In our research, the risk to develop delirium was elevated after smoking 10 cigarettes each day. Ouimet and colleagues  also indicated an effect of active tobacco consumption and Dubois and colleagues  calculated a comparable OR after consumption of 20 or more cigarettes each day. The sudden stop in the consumption of nicotine may have caused a withdrawal delirium. Public health data of the World Health Organization revealed that smoking is common in 24% of adults in the USA, 37% in Europe, and 27% in the Belgian population . It might be justifiable to study the effect of nicotine surrogates to prevent delirium in patients with a high consumption of cigarettes. Additionally, patients smoking more than 10 cigarettes are more vulnerable to chronic pulmonary diseases. Lower oxygen saturation in the brain might influence the onset of delirium in these patients.
In our study, patients living alone at home showed a higher risk of developing delirium. This factor possibly interfered with 'no visit before delirium', a significant environmental risk factor. In the group of patients 'not living single at home' 8% did not receive a visit; 28% of patients 'living single at home' did not receive a visit. Further research has to identify the individual effect of this factor.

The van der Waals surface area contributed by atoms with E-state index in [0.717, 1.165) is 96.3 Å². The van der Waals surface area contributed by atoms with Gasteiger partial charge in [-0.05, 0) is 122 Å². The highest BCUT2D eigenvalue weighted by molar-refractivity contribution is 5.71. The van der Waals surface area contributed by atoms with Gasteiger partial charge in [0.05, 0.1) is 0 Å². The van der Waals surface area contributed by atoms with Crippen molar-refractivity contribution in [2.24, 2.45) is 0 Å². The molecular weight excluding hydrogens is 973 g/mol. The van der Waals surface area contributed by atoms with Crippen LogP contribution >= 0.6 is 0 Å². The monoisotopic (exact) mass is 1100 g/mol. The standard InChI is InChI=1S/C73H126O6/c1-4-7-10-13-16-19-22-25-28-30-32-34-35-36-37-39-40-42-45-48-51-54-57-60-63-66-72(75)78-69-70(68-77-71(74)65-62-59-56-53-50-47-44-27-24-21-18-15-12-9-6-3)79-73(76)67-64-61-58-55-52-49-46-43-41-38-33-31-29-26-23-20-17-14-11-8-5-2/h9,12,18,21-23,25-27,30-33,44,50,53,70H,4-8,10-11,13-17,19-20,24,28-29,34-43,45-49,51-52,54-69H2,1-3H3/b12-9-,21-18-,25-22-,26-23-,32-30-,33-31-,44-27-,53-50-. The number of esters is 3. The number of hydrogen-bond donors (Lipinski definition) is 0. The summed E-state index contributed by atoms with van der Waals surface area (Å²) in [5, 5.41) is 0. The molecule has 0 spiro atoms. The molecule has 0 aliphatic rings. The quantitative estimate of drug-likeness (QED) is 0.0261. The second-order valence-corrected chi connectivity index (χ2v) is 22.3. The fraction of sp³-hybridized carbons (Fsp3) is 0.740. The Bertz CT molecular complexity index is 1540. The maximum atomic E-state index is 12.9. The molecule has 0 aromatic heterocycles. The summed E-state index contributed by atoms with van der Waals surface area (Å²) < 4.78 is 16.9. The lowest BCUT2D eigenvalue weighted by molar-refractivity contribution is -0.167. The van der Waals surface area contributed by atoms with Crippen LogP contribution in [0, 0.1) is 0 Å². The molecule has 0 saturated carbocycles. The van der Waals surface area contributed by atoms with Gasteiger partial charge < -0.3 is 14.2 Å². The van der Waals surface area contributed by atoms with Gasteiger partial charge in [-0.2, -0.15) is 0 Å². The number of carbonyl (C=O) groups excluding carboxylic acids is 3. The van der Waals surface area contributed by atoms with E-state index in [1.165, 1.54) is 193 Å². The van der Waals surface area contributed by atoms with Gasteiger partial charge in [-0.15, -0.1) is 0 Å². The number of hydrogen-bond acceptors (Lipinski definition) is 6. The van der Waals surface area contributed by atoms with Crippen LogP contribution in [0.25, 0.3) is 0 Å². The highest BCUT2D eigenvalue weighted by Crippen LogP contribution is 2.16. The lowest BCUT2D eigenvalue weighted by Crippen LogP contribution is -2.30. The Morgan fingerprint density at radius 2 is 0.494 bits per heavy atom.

In our research, neither education nor profession was a risk factor for the onset of delirium.
A previously diagnosed dementia showed to be an important risk factor. Research in the intensive care unit on elderly patients by McNicoll and colleagues  found a relative risk of 2.2 (95% CI, 1.0 to 5.0) and by Pisani and colleagues  an odds ratio of 6.3 (95% CI, 12.9 to 13.8). Our research, focusing on adult patients, found a similar effect. Patients with an established diagnosis of dementia were at risk of delirium. Advice to screen newly admitted intensive care patients with a dementia screening instrument to detect those who are vulnerable can be given.
The factors most studied for a possible relation with the onset of delirium in the intensive care unit are related to either abnormal serum values or the use of psychoactive medication [7-10,23]. The prevalence of the studied abnormal blood values was too small to include in our study.